Alexander Dick works and teaches in the fields of Eighteenth-Century and Romantic British Literatures, Critical Theory and Practice, especially post-humanism and speculative realism, and the environmental humanities. He is the author of more than twenty articles and chapters and of Romanticism and the Gold Standard: Money, Literature, and Economic Debate in Britain 1790-1830 (Palgrave 2013). He is also the co-editor of two collections of essays, Theory and Practice in the Eighteenth Century: Writing Between Philosophy and Literature (with Christina Lupton, Pickering, 2008) and Spheres of Action: Speech and Performance in Romantic Culture (with Angela Esterhammer, Toronto, 2009), and with Selena Couture (University of Alberta), has published an edition of Richard Brinsley Sheridan’s last play, Pizarro (Broadview, 2018). In 2013-2014 he held Research Fellowships at the Institute for Advanced Studies in the Humanities and the Centre for the History of the Book, both at the University of Edinburgh. At UBC he is a Faculty Affiliate in the Graduate Program in Science and Technology Studies, an Associate of the Peter Wall Institute of Advanced Studies, and a former Fellow of the University Sustainability Initiative.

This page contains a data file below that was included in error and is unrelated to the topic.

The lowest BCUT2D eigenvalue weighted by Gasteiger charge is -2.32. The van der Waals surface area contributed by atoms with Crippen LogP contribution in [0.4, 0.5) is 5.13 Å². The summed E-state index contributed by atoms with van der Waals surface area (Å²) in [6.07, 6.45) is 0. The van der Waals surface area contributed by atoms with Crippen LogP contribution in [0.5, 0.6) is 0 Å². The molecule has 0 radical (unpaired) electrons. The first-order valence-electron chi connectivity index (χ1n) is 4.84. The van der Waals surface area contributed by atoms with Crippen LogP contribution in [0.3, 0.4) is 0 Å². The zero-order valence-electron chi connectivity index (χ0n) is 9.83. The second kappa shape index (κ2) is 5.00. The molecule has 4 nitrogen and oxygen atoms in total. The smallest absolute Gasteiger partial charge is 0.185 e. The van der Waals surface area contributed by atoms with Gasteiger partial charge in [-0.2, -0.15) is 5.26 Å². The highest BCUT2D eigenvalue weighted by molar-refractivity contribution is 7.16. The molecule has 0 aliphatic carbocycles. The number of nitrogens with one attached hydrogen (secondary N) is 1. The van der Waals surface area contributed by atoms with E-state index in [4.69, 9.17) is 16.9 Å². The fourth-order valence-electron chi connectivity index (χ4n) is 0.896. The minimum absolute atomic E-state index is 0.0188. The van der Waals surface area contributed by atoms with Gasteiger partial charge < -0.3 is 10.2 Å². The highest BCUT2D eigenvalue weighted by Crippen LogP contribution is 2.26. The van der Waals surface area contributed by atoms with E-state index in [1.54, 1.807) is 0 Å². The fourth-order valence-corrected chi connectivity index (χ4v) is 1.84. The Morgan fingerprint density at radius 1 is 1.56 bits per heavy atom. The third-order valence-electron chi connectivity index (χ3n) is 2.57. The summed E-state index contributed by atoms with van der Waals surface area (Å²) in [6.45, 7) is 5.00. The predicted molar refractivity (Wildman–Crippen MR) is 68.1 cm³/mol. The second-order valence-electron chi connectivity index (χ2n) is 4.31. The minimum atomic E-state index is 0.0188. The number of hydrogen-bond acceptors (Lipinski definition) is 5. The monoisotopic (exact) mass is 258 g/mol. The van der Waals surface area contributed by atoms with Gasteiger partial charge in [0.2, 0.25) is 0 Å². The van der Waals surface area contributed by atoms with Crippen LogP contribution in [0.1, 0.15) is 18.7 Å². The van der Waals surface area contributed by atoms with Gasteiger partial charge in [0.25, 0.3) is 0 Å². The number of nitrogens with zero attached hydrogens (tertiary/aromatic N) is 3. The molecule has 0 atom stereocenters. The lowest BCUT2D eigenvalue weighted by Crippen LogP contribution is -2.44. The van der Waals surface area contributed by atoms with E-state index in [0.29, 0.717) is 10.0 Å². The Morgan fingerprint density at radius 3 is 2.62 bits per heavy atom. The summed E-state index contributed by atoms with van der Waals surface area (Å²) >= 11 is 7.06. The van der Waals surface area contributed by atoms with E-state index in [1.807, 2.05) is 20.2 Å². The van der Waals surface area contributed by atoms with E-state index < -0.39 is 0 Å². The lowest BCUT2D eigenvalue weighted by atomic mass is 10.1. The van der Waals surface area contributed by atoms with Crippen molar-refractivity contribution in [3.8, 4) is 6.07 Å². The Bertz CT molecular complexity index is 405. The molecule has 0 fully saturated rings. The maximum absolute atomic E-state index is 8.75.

Areas of Specialization:
- Eighteenth- and Nineteenth-Century British Literatures
- Scottish Literatures
- Environmental Humanities
- Science and Technology Studies
I am currently at work on 3 projects:
Imagining the Hebrides: Coastal Poetics in Eighteenth-Century Scotland
Through the long eighteenth century, tourists, scientists, journalists, and poets visited the archipelagoes of Na h-Eileanan a-staigh and Inness Gall, known to us today as the Hebrides. They found there a harsh but majestic coastal ecology and a thriving, independent, fractious, and rebellious people with a vibrant history, language, and culture. Armed with colonialist pre-conceptions about the “sublimity” of coastal landscapes and the “savagery” of their people, the travellers sought to transform the Hebrides into a regional base for two crucial maritime resources: fish and naval seamen. Imagining the Hebrides tells the story of that transformation through closely contextualized readings of eighteenth-century Gaelic and Anglo-Scottish literature. While the book uses examples of Anglo-Scottish travel writing and poetry to chart the assimilation of the Hebridean landscape and Gaelic cultures into the national self-image of Enlightenment Scotland and Romantic Britain, it also examines contemporary Gaelic song and lyric to document the liveliness and resilience of the Hebridean people. The coastal settings and subjects of these two literary traditions and the sometimes-fraught intersections between them together illustrate the region’s unique and dynamic coastal poetics.
Narrative Speculations: Mathematics, the Novel, and Eighteenth-Century Spacetime